reduction in the vasomotor tone of the coronary circulation maintains the coronary blood flow.

Cardiac contractility

and ventricular ejection fraction are unchanged.

Diltiazem increases exercise capacity and improves indices of

myocardial ischaemia in the angina patient.

Diltiazem relieves the spasm of vasospastic (Prinzmetal) angina.

5.2 Pharmacokinetic properties

Absorption

An oral dose of diltiazem is almost completely absorbed.

Despite this, diltiazem has a low bioavailability of

approximately 40% owing to hepatic first-pass metabolism.

Biotransformation

Diltiazem is extensively metabolised by the liver.

The desacetyl metabolite is considered to be approximately 25% to

50% as potent a coronary vasodilator as diltiazem and is present in plasma at concentrations of 10% to 20% of parent.

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Elimination

The mean elimination half life of diltiazem is around 4 hours, but this is extended from prolonged-release

formulations.

Mean plasma concentrations in elderly subjects and patients with renal and hepatic insufficiency are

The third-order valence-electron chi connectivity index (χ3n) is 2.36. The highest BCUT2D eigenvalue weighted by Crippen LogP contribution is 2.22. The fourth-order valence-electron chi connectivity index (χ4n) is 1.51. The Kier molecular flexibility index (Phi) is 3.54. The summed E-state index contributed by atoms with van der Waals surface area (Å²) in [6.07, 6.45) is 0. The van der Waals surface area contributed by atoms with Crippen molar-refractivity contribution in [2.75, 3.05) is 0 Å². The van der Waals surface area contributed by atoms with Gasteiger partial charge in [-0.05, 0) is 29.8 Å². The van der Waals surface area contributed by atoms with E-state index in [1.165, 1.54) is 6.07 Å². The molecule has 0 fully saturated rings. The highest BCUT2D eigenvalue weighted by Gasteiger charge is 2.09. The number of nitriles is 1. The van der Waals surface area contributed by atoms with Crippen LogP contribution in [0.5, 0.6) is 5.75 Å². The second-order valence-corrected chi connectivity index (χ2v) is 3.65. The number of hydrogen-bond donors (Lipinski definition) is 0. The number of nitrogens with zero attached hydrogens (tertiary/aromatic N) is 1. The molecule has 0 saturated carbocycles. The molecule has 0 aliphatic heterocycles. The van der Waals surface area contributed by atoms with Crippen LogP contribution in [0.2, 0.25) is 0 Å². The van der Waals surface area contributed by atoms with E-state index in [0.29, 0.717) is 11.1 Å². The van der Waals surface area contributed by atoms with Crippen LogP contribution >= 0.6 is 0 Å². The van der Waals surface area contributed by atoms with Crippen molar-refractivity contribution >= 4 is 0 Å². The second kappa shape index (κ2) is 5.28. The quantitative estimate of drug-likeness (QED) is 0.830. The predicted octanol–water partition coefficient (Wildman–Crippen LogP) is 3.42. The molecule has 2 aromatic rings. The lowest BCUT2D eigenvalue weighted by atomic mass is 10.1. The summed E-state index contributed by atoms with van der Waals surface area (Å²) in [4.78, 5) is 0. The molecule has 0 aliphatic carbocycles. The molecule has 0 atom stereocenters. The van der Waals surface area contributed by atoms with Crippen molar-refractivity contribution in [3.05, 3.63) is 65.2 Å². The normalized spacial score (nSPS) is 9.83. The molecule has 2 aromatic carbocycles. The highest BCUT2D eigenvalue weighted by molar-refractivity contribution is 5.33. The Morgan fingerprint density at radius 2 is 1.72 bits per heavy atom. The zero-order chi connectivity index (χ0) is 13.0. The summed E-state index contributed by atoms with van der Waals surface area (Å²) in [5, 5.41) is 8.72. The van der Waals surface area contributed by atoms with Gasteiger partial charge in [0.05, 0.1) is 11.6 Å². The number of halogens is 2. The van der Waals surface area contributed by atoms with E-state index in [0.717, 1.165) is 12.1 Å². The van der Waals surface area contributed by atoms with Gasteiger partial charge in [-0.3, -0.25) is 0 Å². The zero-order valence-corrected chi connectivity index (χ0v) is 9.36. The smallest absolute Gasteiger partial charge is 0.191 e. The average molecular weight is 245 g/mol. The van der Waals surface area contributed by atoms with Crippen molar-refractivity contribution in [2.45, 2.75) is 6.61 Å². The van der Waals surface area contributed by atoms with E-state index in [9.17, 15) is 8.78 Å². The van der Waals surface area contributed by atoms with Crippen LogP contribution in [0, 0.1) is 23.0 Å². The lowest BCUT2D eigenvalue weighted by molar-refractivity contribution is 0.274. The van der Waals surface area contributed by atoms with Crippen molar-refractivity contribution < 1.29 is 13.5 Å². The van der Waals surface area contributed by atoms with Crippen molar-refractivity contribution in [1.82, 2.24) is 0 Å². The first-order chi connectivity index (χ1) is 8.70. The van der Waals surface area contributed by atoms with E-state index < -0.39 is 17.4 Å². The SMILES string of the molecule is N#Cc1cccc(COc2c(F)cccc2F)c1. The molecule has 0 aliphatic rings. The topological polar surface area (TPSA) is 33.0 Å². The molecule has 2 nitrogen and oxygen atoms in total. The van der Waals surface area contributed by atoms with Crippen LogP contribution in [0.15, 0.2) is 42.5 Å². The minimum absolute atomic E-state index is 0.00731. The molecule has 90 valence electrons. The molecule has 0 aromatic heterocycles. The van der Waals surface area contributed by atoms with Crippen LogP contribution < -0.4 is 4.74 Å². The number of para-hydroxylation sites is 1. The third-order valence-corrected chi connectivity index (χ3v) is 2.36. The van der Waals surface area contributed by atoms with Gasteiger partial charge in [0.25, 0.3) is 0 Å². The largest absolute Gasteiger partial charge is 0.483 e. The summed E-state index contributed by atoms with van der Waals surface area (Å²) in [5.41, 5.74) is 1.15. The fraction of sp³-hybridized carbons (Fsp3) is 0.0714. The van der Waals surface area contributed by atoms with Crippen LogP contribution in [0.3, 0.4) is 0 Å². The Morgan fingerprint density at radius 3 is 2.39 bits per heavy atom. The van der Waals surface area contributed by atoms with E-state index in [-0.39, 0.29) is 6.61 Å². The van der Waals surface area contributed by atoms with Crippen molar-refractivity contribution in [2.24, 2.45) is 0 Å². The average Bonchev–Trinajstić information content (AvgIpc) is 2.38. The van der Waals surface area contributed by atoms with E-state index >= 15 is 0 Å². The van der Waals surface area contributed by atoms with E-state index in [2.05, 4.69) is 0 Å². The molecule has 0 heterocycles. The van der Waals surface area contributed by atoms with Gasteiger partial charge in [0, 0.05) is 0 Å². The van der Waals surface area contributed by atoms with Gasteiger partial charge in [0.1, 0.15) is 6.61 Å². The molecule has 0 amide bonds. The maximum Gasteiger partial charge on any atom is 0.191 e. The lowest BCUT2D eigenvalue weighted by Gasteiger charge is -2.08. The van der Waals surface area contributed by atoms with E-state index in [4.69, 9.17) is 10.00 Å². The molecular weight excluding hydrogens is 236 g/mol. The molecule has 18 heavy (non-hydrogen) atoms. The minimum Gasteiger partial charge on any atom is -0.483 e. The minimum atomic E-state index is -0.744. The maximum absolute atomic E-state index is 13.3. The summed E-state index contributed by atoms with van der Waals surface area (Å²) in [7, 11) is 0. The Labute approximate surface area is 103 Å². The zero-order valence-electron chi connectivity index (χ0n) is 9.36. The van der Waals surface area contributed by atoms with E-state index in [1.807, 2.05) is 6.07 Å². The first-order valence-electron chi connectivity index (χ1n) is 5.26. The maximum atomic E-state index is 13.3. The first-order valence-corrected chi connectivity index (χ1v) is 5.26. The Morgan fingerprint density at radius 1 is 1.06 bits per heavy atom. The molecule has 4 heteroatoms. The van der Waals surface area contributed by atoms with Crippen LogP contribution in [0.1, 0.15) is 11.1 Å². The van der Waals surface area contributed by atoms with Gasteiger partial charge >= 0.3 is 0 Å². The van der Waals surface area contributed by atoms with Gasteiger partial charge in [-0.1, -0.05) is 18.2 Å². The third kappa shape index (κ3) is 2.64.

higher than in young subjects.

Linearity/non-linearity

This process of first-pass metabolism process is saturable at higher doses of the drug.

This results in a non-linear

accumulation and higher blood concentrations at steady state than would be anticipated from those following a single

dose.

From modified-release preparations, the prolonged delivery of diltiazem can significantly reduce the degree of

non-linearity associated with conventional formulations.

5.3 Preclinical safety data

Genotoxicity and Carcinogenicity

Diltiazem was not genotoxic when tested in vitro in two bacterial mutation tests with and without metabolic activation,

and in two clastogenicity assays.

Diltiazem was not carcinogenic in two long term carcinogenicity studies, in rats and mice.